Food Law News - EU - 2000

EP News report : 26 June 2000

FOOD AUTHORITY - European Food Authority Must Not Be Mere Window Dressing

The proposal to set up a European Food Authority as the central plank of the Commission's drive to tighten up EU food safety legislation in the wake of food scares including BSE, dioxins and listeria was strongly backed by members of Parliament's Agriculture Committee and their guests from the Council of Europe's Parliamentary Assembly at a joint meeting on Tuesday, 21 June.

But Maria del Pilar AYUSO GONZALEZ (EPP-ED, E), who is drafting an opinion on the Commission's White Paper on food safety, endorsed this week by the Feira European Council, warned that the creation of the food authority must not simply be an exercise in window dressing.

MEPs and delegates from the Council of Europe's Agriculture Committee insisted on the rigorous enforcement of health standards. The BSE crisis was caused because rules had been broken and the authorities must find the political will needed to ensure that proper inspections and checks are carried out.

They stressed that the highest standards of food hygiene and safety must be applied uniformly, from the farmyard to the dinner table, eliminating any weak links in the food chain, not just within the EU but across the whole of Europe. A German Council of Europe representative pointed out that calves are exported from EU Member States to countries where they can be fattened with cheaper feed, which might be contaminated, and then reimported into the EU, making controls very difficult. The Council of Europe, many of whose member states are candidates for EU membership and must be ready to meet EU food standards on accession, is looking to the EU to take the lead in food safety.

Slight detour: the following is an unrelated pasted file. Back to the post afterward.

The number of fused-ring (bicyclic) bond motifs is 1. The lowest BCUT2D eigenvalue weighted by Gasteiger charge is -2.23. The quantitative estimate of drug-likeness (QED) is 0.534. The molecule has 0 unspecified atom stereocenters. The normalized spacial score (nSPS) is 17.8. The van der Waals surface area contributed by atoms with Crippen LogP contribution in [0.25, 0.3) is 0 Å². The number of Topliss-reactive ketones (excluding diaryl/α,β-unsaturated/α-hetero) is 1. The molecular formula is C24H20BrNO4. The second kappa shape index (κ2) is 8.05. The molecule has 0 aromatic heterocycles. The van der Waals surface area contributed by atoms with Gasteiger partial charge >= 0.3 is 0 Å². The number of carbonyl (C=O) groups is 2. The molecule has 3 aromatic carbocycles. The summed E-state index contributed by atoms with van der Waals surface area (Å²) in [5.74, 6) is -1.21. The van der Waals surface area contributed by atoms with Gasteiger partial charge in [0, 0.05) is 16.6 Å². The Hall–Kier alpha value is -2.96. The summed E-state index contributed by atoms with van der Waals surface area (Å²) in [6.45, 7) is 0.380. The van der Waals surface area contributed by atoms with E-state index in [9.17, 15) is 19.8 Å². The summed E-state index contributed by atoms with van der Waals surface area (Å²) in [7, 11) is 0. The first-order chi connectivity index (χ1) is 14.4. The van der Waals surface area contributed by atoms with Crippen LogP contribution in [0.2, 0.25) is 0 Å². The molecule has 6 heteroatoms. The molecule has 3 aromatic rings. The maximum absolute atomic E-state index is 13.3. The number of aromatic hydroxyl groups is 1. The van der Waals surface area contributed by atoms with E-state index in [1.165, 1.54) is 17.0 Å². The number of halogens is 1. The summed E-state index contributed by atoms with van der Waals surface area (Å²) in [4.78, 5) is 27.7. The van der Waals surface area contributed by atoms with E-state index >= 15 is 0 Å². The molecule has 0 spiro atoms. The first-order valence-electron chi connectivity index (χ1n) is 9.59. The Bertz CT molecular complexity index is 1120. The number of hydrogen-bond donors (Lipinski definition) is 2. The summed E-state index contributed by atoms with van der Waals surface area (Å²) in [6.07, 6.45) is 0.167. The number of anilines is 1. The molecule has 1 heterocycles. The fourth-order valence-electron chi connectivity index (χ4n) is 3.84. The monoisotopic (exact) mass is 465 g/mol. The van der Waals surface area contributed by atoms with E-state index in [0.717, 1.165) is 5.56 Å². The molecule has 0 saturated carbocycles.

The new food authority, for which draft legislation is expected from the Commission by September this year, must operate autonomously but should not, it was agreed, ape the US Food and Drugs Administration, which has a legislative function.

The EFA's crucial task of risk analysis must be carried out by the best scientists, acting independently. Their task must be separated from the tasks of risk management (including the operation of an early warning system) and the communication of risk to the public. Consumers must be informed of health risks by professional communicators, in layman's language.

According to a recent poll, 50 per cent of European consumers believe their food is not fit to eat and their shattered confidence must be restored. Farmers and the agri-foodstuffs industry had been badly hit during the recent food scares because of the panic engendered by the way in which the news of food risks was relayed to the public.

The chair of the EP's Agriculture Committee, Friedrich-Wilhelm GRAEFE zu BARINGDORF (Greens/EFA, D), said food manufacturers and consumers must shoulder their share of the responsibility while Gordon ADAM (PES, UK) pointed out that much food contamination occurs in the home. Joseph DAUL (EPP-ED, F) cautioned against overburdening small farmers with excessive regulations which would only be circumvented.

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